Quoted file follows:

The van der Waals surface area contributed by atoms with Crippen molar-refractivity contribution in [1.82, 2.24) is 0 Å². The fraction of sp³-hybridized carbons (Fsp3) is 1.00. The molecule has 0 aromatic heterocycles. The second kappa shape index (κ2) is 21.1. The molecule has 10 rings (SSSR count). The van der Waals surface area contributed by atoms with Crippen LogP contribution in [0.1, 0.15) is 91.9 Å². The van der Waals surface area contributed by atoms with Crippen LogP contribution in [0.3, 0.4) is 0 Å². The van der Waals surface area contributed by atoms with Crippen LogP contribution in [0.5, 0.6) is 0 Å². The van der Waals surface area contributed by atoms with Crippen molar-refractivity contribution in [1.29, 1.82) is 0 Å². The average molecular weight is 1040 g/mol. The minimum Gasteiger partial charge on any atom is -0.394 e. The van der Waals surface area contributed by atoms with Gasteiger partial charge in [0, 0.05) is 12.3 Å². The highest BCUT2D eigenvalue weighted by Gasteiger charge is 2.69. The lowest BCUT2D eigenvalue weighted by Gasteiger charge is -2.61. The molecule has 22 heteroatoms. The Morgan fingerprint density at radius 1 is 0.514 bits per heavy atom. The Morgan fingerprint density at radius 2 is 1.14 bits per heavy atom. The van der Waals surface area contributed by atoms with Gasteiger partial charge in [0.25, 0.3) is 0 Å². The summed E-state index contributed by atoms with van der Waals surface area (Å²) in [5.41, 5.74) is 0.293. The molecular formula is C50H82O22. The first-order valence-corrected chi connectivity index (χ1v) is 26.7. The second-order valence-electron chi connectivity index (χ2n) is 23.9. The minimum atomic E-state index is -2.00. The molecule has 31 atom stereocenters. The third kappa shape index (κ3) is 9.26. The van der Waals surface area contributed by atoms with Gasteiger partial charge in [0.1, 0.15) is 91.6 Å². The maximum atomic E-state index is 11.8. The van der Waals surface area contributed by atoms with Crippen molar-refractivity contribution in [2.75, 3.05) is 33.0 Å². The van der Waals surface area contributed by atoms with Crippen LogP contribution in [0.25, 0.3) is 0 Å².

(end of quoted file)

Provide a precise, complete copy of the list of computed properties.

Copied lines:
The van der Waals surface area contributed by atoms with Crippen molar-refractivity contribution in [1.82, 2.24) is 0 Å². The fraction of sp³-hybridized carbons (Fsp3) is 1.00. The molecule has 0 aromatic heterocycles. The second kappa shape index (κ2) is 21.1. The molecule has 10 rings (SSSR count). The van der Waals surface area contributed by atoms with Crippen LogP contribution in [0.1, 0.15) is 91.9 Å². The van der Waals surface area contributed by atoms with Crippen LogP contribution in [0.3, 0.4) is 0 Å². The van der Waals surface area contributed by atoms with Crippen LogP contribution in [0.5, 0.6) is 0 Å². The van der Waals surface area contributed by atoms with Crippen molar-refractivity contribution in [1.29, 1.82) is 0 Å². The average molecular weight is 1040 g/mol. The minimum Gasteiger partial charge on any atom is -0.394 e. The van der Waals surface area contributed by atoms with Gasteiger partial charge in [0, 0.05) is 12.3 Å². The highest BCUT2D eigenvalue weighted by Gasteiger charge is 2.69. The lowest BCUT2D eigenvalue weighted by Gasteiger charge is -2.61. The molecule has 22 heteroatoms. The Morgan fingerprint density at radius 1 is 0.514 bits per heavy atom. The Morgan fingerprint density at radius 2 is 1.14 bits per heavy atom. The van der Waals surface area contributed by atoms with Gasteiger partial charge in [0.25, 0.3) is 0 Å². The summed E-state index contributed by atoms with van der Waals surface area (Å²) in [5.41, 5.74) is 0.293. The molecular formula is C50H82O22. The first-order valence-corrected chi connectivity index (χ1v) is 26.7. The second-order valence-electron chi connectivity index (χ2n) is 23.9. The minimum atomic E-state index is -2.00. The molecule has 31 atom stereocenters. The third kappa shape index (κ3) is 9.26. The van der Waals surface area contributed by atoms with Gasteiger partial charge in [0.1, 0.15) is 91.6 Å². The maximum atomic E-state index is 11.8. The van der Waals surface area contributed by atoms with Crippen molar-refractivity contribution in [2.75, 3.05) is 33.0 Å². The van der Waals surface area contributed by atoms with Crippen LogP contribution in [0.25, 0.3) is 0 Å².